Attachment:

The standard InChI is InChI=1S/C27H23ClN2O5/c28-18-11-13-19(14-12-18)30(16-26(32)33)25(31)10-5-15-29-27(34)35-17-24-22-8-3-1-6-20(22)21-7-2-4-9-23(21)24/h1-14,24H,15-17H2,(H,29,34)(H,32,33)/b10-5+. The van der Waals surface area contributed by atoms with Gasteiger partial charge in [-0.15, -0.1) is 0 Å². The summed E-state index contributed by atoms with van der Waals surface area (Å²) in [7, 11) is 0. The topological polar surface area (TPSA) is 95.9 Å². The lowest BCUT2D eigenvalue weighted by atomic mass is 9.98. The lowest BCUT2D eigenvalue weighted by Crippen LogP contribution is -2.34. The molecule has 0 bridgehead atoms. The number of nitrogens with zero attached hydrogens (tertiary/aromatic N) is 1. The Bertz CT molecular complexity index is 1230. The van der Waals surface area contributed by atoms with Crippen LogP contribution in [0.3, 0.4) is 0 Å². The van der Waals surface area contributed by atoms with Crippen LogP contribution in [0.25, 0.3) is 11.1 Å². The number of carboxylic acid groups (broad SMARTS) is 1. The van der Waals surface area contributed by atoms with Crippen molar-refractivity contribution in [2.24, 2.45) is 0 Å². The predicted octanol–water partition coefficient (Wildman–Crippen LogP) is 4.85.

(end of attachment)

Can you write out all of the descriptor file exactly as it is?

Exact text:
The standard InChI is InChI=1S/C27H23ClN2O5/c28-18-11-13-19(14-12-18)30(16-26(32)33)25(31)10-5-15-29-27(34)35-17-24-22-8-3-1-6-20(22)21-7-2-4-9-23(21)24/h1-14,24H,15-17H2,(H,29,34)(H,32,33)/b10-5+. The van der Waals surface area contributed by atoms with Gasteiger partial charge in [-0.15, -0.1) is 0 Å². The summed E-state index contributed by atoms with van der Waals surface area (Å²) in [7, 11) is 0. The topological polar surface area (TPSA) is 95.9 Å². The lowest BCUT2D eigenvalue weighted by atomic mass is 9.98. The lowest BCUT2D eigenvalue weighted by Crippen LogP contribution is -2.34. The molecule has 0 bridgehead atoms. The number of nitrogens with zero attached hydrogens (tertiary/aromatic N) is 1. The Bertz CT molecular complexity index is 1230. The van der Waals surface area contributed by atoms with Crippen LogP contribution in [0.3, 0.4) is 0 Å². The van der Waals surface area contributed by atoms with Crippen LogP contribution in [0.25, 0.3) is 11.1 Å². The number of carboxylic acid groups (broad SMARTS) is 1. The van der Waals surface area contributed by atoms with Crippen molar-refractivity contribution in [2.24, 2.45) is 0 Å². The predicted octanol–water partition coefficient (Wildman–Crippen LogP) is 4.85.